Fogelman has ramped up its buying engine, but it has to look hard to find deals.
Memphis, Tennessee-based Fogelman Properties first made its name in the apartment business as an early developer and property manager with a strong Southeastern operation.
But over the years, Fogelman’s focus has added to its own portfolio of properties as company leaders sought the certainty and inherent control of apartment ownership. The firm has purchased approximately $600 million worth of apartment properties in the Sun Belt over the past few years — primarily in Texas, Florida and Georgia.
After making those buys, Fogelman now owns and manages 29,000 units across 12 states in the Southeast and Midwest. “Most of what we manage are properties we have ownership in, and we have several large long-term, third-party portfolios,” Fogelman said.
Here, CEO Mark Fogelman talks with Multifamily Dive about the difficulty of finding value-add deals, the impact of rising interest rates and rent and delinquency trends.
This interview has been edited for brevity and clarity.
MULTIFAMILY DIVE: How hard is it to find properties that meet your investment criteria?
MARK FOGELMAN: There are not a lot of properties left where you see the original cabinets, appliances, flooring and amenities. That is where we can make the biggest impact and get the biggest rent lift. And with revenue management spreading across more than half the industry, there are not as many hidden gems or mispriced assets. In the old days, you’d find many opportunities on the expense side with things like utility management. Now there are just not obvious opportunities.
With that said, we’ve closed five transactions in the first six months of this year, which was our best first half in a while. It was just a lot harder to find the opportunities. But, we found a lot of opportunities through relationship-based sourcing as opposed to bidding on the open market.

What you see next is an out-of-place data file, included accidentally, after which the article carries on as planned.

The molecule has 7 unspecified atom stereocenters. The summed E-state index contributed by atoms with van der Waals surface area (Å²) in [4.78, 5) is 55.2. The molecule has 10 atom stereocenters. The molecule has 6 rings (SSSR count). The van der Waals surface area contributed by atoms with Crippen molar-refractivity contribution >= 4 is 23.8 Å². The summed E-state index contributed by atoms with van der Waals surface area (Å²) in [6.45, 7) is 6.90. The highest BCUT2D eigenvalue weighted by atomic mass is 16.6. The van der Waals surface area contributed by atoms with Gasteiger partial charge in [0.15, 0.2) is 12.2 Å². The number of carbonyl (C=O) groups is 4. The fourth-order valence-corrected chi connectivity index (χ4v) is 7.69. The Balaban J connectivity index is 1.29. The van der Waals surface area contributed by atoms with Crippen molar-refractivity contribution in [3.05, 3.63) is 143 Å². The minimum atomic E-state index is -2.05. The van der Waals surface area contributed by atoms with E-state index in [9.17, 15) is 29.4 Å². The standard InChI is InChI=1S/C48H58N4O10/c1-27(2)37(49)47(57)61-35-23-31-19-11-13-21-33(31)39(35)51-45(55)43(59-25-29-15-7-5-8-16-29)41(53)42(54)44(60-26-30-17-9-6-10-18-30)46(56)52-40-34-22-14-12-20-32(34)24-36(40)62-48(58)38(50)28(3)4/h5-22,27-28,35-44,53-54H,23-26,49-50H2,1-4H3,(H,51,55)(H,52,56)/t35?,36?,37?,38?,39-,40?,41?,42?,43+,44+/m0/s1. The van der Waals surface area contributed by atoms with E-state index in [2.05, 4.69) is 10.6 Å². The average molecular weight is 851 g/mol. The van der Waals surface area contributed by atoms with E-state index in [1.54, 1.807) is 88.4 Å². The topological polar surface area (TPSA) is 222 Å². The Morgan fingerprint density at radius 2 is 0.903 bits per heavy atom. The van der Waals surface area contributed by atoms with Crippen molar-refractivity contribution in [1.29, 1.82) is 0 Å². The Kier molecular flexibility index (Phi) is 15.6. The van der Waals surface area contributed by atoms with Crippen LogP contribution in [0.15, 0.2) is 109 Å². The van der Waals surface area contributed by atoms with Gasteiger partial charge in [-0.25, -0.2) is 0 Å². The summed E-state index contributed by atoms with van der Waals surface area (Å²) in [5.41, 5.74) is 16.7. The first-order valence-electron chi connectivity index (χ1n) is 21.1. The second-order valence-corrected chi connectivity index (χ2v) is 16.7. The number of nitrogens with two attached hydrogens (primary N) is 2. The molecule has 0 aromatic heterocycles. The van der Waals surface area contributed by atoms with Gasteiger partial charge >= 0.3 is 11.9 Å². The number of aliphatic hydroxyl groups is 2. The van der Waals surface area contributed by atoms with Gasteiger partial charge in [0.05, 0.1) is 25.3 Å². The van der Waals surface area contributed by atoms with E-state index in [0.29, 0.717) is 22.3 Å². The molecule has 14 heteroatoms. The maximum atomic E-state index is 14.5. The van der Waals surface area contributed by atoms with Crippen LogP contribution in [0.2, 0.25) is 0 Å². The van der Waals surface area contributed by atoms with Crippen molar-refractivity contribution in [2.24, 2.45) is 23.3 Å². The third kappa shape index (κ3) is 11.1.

Do you think it will be easier to find properties with turbulence in the market?
There has been major turbulence in the financial markets in the last 30 to 45 days, but we’ve stayed in the market during that time. It feels like buyers’ demands have been cut in half, but at the same time, I don’t think the news about the financial challenges has hit sellers. A lot of sellers are still living in yesterday’s world. It will probably take three to six months before people have to go through an experience of not getting the pricing they want on an asset or seeing a transaction not materialize because the buyer couldn’t get financing.
Is securing loans getting more difficult?
We have a property under contract right now. We approached 29 lenders of different types and typically would have had at least soft quotes from the vast majority of them. Less than half even responded and we only had two or three real options — and two of the three are from agencies. Some of the recent softness in pricing has gotten the agencies back in the game.
Leverage cannot be maximized with the agencies, but A-rated borrowers can get north of 60% leverage with attractive terms. We are still seeing some interest in balance-sheet lending from big international banks. We don’t see debt funds, life companies and regional banks being able to compete right now.
On the other hand, there is still strong demand. What does that look like in your portfolio?
Last year, had probably the strongest revenue growth in the history of the industry. Then the first half of this year blew out 2021 — the second quarter of 2022 was our highest year-over-year rental rate growth on record.
Do you see signs of a slowdown due to inflation?
At properties where the household income is lower, it’s a more financially challenging profile. You’re starting to see some leakage there. But, when I say leakage, it may mean that our delinquency went from 1.5% to 3%. Maybe the worst is 4%. But it’s starting to show up on the delinquency and credit-loss side.